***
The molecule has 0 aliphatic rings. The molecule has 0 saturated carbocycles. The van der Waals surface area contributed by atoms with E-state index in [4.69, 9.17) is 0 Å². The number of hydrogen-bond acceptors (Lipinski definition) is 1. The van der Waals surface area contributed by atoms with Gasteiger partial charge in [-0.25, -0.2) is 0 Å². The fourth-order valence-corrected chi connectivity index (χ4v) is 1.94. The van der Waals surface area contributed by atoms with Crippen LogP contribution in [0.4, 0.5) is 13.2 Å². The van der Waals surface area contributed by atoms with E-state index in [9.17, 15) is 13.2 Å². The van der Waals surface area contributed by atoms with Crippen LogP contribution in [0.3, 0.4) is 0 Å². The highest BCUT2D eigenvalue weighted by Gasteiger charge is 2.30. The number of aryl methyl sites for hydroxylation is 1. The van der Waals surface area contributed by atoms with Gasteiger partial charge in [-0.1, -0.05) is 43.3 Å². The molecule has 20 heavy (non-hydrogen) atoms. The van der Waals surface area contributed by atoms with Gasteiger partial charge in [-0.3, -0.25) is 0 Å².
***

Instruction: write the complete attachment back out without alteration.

The molecule has 0 aliphatic rings. The molecule has 0 saturated carbocycles. The van der Waals surface area contributed by atoms with E-state index in [4.69, 9.17) is 0 Å². The number of hydrogen-bond acceptors (Lipinski definition) is 1. The van der Waals surface area contributed by atoms with Gasteiger partial charge in [-0.25, -0.2) is 0 Å². The fourth-order valence-corrected chi connectivity index (χ4v) is 1.94. The van der Waals surface area contributed by atoms with Crippen LogP contribution in [0.4, 0.5) is 13.2 Å². The van der Waals surface area contributed by atoms with E-state index in [9.17, 15) is 13.2 Å². The van der Waals surface area contributed by atoms with Crippen LogP contribution in [0.3, 0.4) is 0 Å². The highest BCUT2D eigenvalue weighted by Gasteiger charge is 2.30. The number of aryl methyl sites for hydroxylation is 1. The van der Waals surface area contributed by atoms with Gasteiger partial charge in [-0.1, -0.05) is 43.3 Å². The molecule has 20 heavy (non-hydrogen) atoms. The van der Waals surface area contributed by atoms with Gasteiger partial charge in [-0.3, -0.25) is 0 Å².